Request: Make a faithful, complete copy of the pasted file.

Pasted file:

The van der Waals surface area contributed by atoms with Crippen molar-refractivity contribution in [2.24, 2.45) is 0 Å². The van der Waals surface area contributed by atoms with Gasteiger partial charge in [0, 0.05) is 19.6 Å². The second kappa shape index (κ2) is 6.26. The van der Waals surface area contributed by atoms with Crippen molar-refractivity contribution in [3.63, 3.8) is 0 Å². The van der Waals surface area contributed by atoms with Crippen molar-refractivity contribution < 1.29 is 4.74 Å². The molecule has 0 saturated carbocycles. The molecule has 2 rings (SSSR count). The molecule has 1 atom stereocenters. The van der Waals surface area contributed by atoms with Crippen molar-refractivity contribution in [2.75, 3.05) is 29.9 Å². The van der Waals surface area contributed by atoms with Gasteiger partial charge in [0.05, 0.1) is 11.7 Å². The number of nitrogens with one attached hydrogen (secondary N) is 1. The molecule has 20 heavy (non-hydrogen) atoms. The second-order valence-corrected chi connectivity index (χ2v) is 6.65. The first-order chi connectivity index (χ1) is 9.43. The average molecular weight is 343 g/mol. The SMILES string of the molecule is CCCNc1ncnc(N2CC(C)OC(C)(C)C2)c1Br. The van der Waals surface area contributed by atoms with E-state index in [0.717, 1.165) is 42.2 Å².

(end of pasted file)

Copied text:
The van der Waals surface area contributed by atoms with Crippen molar-refractivity contribution in [2.24, 2.45) is 0 Å². The van der Waals surface area contributed by atoms with Gasteiger partial charge in [0, 0.05) is 19.6 Å². The second kappa shape index (κ2) is 6.26. The van der Waals surface area contributed by atoms with Crippen molar-refractivity contribution in [3.63, 3.8) is 0 Å². The van der Waals surface area contributed by atoms with Crippen molar-refractivity contribution < 1.29 is 4.74 Å². The molecule has 0 saturated carbocycles. The molecule has 2 rings (SSSR count). The molecule has 1 atom stereocenters. The van der Waals surface area contributed by atoms with Crippen molar-refractivity contribution in [2.75, 3.05) is 29.9 Å². The van der Waals surface area contributed by atoms with Gasteiger partial charge in [0.05, 0.1) is 11.7 Å². The number of nitrogens with one attached hydrogen (secondary N) is 1. The molecule has 20 heavy (non-hydrogen) atoms. The second-order valence-corrected chi connectivity index (χ2v) is 6.65. The first-order chi connectivity index (χ1) is 9.43. The average molecular weight is 343 g/mol. The SMILES string of the molecule is CCCNc1ncnc(N2CC(C)OC(C)(C)C2)c1Br. The van der Waals surface area contributed by atoms with E-state index in [0.717, 1.165) is 42.2 Å².